BUS_505_Assignment_4-_Proposal_Preparation_Plan

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Running head: PROPOSAL PREPARATION PLAN 1 Proposal Preparation Plan Arla R. Payne Dr. Orlando Rivero BUS 505 November 30, 2014
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PROPOSAL PREPARATION PLAN 2 Proposal Preparation Plan Abstract This paper will discuss a work breakdown structure showing a condensed version of cost estimates, using the price to win cost approach. Price-to-Win (PTW), a critical component of the business development process, is the strategy by which competitive pricing is determined to increase the odds for a successful government procurement capture. It is so important to establish a repeatable process that expertly balances capability and cost, to determine the optimal price point for a winning bid. Strategies will be described that could be implemented to prevent unethical practices and promote compliance with federal guidelines in the selected contract type’s performance risk and profit incentive. Also, three ground rules and three assumptions will be developed that are conditional to the cost estimate. Criterion One Creating a work breakdown structure (WBS) helps you be both comprehensive and specific when managing a project: Thinking in detail is critical when planning your project, but you also need to consider the big picture. If you fail to identify a major part of your project’s work, you won’t have the chance to detail it. A work breakdown structure is key factor. 1.0 PAYNE TELECOMMUNICATIONS 1.1 System Implementation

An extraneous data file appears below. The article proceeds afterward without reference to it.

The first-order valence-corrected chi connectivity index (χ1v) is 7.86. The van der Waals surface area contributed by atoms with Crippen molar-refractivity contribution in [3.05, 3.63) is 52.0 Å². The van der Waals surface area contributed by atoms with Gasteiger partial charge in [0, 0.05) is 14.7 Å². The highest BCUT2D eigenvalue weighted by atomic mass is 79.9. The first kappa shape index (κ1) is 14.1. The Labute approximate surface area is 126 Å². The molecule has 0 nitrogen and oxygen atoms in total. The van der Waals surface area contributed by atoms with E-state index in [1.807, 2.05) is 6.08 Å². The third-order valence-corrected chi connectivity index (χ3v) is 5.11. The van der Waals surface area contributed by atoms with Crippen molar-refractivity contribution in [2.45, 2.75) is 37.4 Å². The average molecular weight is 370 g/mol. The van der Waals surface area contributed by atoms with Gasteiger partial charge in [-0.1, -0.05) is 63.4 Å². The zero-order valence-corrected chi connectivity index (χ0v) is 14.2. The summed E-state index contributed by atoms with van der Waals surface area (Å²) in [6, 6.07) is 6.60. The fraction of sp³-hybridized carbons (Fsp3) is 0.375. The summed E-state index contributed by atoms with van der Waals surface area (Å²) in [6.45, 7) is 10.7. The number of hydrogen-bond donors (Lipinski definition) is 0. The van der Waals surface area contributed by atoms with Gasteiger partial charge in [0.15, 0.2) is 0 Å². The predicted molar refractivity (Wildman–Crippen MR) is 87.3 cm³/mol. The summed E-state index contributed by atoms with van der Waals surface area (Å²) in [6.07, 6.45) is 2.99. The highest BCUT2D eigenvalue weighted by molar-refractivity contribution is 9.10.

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PROPOSAL PREPARATION PLAN 3 1.1.1 Selection 1.1.1.1 Request for Information 1.1.1.2 Request for Proposal 1.1.2 Contract 1.1.2.1 Master Service Agreement 1.1.2.2 Statement of Work 1.1.3 Installation 1.1.3.1 Hardware 1.1.3.2 Application 1.1.4 Configuration 1.1.4.1 Screens 1.1.4.2 Interfaces 1.1.4.3 Reports 1.1.5 Tested System 1.1.5.1 Test Scenarios 1.1.5.2 Integration Test 1.1.5.3 Customer Acceptance Test 1.1.6 New Workflow 1.1.6.1 Policies and Procedures
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PROPOSAL PREPARATION PLAN 4 Of course, pricing decisions are a critical component of any effective capture strategy. Too often, price to win (PTW) is viewed simply as another box to be checked, an arithmetical exercise with unrefined assumptions, or a “black box” product that does little to inform strategic decisions. In Payne’s Telecommunications view, pricing reflects the point in the process where internal capabilities, customer expectations and competitive pressures must be explicitly captured and integrated into a coherent portrait of the strategic options available. As such, Payne’s Telecommunications builds dynamic pricing and cost models which incorporate not only wage rate data, wrap rates, and client inputs (where appropriate), but detailed information on competitors’ overall strengths and weaknesses, applicable facilities (and required investments), manufacturing competencies/capabilities, workforce, alternative technical approaches, “anchor” pricing, customer relationships, supplier relationships, past performance, bidding history, preferred in-sourcing/outsourcing approaches, ownership structure, and financial position. Most
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